Before the creation of money, economic transactions were mainly carried out through ‘trade by barter’. At that time, humans exchanged what they had with whatever they needed from other fellows. Though this economic system strived on ignorance and timidity, it offered peace and security to mankind. The world economy was also mainly agrarian in nature.
According to economic historians, this method became more difficult to manage as the different societies in the world grew in sophistication and size. For example, it became increasingly difficult to arrive at the actual value of goods to be exchanged with others.
Money was therefore created mainly to eliminate the difficulties associated with exchange values, store of wealth, measure of deferred payments and standard for payment for goods and services. Proceeds arising from monetary transactions were saved by individuals in whatever way they chose. This included burying of money sometimes in the ground.
With monies kept in homes and other individuals’ hidden places, it was difficult to effectively influence the circulation of money and distribution of wealth among individuals on one hand and different nations on the other.
When banking was introduced, it offered an organized system of saving and spending money. Governments’ influence on the circulation of same and distribution of wealth was equally enhanced greatly.
However, banking in Nigeria has since become an economic danger that many would have loved to avoid were they left with any viable options.
The security threats faced by the Nigerian banking public are legion. And these have remained on the increase over the years. The sophistication of the different methods of attacks on banks and their customers seem to be beyond the ability of both the government and the banks themselves to offer protection to those who visit the banks’ premises on daily basis for one transaction or another.
Even those whose have embraced the many technological means of banking are not spared. Online banking facilities have caused sudden deaths to many. There have been several cases of cyber criminals hacking into the accounts of customers and withdrawing huge sums of money from such accounts without compensation to victims.
There are many instances where customers have received text messages from fraudsters asking for vital information regarding their accounts. Some have fallen victims to such criminals
While others who are smart enough to escape from the snare set by these unscrupulous elements still have to contend with bank charges that are automatically deducted from customers’ accounts with little or no explanations. Some of these charges include ATM maintenance, ATM withdrawal limit just to mention but a few.
As if there the losses inflicted on customers by Nigerian banks are not grievous enough, they also suffer great losses arising from theft within banking premises. In Agbor and its environs, customers have been known to have lost valuables such motor cycles, cars and cash to criminals without any feeling of guilt from the banks.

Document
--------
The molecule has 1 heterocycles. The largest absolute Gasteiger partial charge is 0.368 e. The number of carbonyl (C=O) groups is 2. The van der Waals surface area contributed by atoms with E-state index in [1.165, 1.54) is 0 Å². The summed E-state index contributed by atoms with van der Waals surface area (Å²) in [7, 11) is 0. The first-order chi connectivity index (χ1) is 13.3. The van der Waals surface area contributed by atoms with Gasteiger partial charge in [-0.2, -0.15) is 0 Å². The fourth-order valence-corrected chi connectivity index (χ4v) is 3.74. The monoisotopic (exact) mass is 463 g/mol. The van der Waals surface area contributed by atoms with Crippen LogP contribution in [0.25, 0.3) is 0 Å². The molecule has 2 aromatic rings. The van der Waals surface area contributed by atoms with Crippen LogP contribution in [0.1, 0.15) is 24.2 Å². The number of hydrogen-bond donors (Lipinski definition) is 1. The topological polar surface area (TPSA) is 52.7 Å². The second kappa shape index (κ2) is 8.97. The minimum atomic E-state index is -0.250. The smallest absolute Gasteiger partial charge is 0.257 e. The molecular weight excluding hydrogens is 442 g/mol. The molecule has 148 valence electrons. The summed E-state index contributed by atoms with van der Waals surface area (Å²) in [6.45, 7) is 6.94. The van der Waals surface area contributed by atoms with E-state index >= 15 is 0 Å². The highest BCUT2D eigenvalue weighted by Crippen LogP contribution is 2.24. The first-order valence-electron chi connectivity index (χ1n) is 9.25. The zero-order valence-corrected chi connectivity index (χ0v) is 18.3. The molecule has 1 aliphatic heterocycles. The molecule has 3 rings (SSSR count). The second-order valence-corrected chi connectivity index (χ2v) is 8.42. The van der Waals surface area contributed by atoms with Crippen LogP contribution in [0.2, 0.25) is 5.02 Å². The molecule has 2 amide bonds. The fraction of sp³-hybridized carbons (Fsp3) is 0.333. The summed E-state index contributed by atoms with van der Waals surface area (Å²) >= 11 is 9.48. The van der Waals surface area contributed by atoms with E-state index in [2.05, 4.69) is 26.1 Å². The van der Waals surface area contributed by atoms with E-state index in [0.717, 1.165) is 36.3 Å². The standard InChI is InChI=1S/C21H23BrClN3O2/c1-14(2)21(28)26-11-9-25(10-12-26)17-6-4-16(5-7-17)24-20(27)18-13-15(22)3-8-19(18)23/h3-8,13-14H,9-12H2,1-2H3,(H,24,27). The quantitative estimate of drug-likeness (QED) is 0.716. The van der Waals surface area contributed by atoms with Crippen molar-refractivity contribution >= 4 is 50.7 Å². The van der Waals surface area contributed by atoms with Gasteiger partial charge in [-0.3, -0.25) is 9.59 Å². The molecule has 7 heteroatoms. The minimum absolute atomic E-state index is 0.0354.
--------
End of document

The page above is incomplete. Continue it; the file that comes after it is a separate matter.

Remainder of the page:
While the banks are insured against mishaps such as armed robbery attacks, their customers are warned that vehicles are packed at their own risks. In effect, those who lose their properties within the bank premises are left to their fate.
Recently, a young man was hired to fix a malfunctioning power generating set by a client at Agbor. Based on his quotation for the job, his client issued him a UBA cheque. He went to cash the cheque with his motor bike. He got the money quite alright. But he came out of the banking hall to find out that his motor cycle has been stolen. Till date the vehicle has not been recovered. And thief has not been apprehended either despite the heavy presence of security men and surveillance circuit cameras mounted inside and outside the banking hall. The young is now groaning with the burden of paying for an item he bought with higher purchase agreement.
Mean while, as Christmas approaches and since the “hunters have learnt to shoot without missing their targets, it is only logical that the birds also learn to fly without perching”. In the case of the Nigerian banking public, since neither the banks nor the governments are interested in their safety, they should begin to provide palliative measures for themselves and their monies in bank vaults.
Car and motor cycle owners should go beyond merely putting off their engine when they pack. In addition to whatever security gadgets that exist in their vehicles they should equally lock up their vehicle steering and wheels respectively with pad locks.
Items such as ATM cards, national identity cards, drivers’ license, national passports and BVN must be guarded jealously by their owners. If loss occurs they should report to the police and their banks as quickly as possible.
The banks themselves should device a means whereby those whose items such as ATM cards and mobile telephone handsets can block their accounts without necessarily visiting the banking hall.
Government and banks can work out ways of indemnifying bank customers against risks within banking environments.
For those who go to cash money with bags, they must hold on tightly to such bags to prevent such from being snatched by criminals.
The thieves on their part should take a break this Christmas period and watch out for what God could and will do in their lives. According to Pastor Chris Oyakhilome, “stealing is an open confirmation of your admission of God’s inability to help you”
Now this… Since the federal government is set to invoke the ‘no work – no pay’ law against the Nigerian workers, who invokes the one that stipulates that workers’ salaries must be reviewed every five years? In all these, some folks are beginning to suspect that both NLC and the Federal government are playing out a script that may scuttle the general elections that are just around the corner.
BY AUGUSTINE OMILO